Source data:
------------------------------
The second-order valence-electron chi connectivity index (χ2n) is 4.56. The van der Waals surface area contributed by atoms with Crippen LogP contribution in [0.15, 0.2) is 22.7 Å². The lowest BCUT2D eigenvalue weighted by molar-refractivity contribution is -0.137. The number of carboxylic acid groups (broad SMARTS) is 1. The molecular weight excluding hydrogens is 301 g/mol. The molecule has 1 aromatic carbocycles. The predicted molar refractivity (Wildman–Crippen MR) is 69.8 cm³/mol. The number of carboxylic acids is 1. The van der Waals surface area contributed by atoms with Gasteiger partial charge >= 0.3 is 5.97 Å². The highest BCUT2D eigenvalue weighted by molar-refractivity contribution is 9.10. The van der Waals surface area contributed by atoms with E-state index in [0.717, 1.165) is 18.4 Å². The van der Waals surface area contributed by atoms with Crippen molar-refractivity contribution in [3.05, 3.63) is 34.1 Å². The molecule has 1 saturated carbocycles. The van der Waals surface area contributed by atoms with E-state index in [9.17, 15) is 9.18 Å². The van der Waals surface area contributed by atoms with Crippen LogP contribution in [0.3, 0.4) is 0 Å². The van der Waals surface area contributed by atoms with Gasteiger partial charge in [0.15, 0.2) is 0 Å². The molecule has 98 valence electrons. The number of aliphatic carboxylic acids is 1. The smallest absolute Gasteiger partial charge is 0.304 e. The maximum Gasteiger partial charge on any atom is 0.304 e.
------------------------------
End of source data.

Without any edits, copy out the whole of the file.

The second-order valence-electron chi connectivity index (χ2n) is 4.56. The van der Waals surface area contributed by atoms with Crippen LogP contribution in [0.15, 0.2) is 22.7 Å². The lowest BCUT2D eigenvalue weighted by molar-refractivity contribution is -0.137. The number of carboxylic acid groups (broad SMARTS) is 1. The molecular weight excluding hydrogens is 301 g/mol. The molecule has 1 aromatic carbocycles. The predicted molar refractivity (Wildman–Crippen MR) is 69.8 cm³/mol. The number of carboxylic acids is 1. The van der Waals surface area contributed by atoms with Gasteiger partial charge >= 0.3 is 5.97 Å². The highest BCUT2D eigenvalue weighted by molar-refractivity contribution is 9.10. The van der Waals surface area contributed by atoms with E-state index in [0.717, 1.165) is 18.4 Å². The van der Waals surface area contributed by atoms with Crippen molar-refractivity contribution in [3.05, 3.63) is 34.1 Å². The molecule has 1 saturated carbocycles. The van der Waals surface area contributed by atoms with E-state index in [9.17, 15) is 9.18 Å². The van der Waals surface area contributed by atoms with Crippen LogP contribution in [0.3, 0.4) is 0 Å². The van der Waals surface area contributed by atoms with Gasteiger partial charge in [0.15, 0.2) is 0 Å². The molecule has 98 valence electrons. The number of aliphatic carboxylic acids is 1. The smallest absolute Gasteiger partial charge is 0.304 e. The maximum Gasteiger partial charge on any atom is 0.304 e.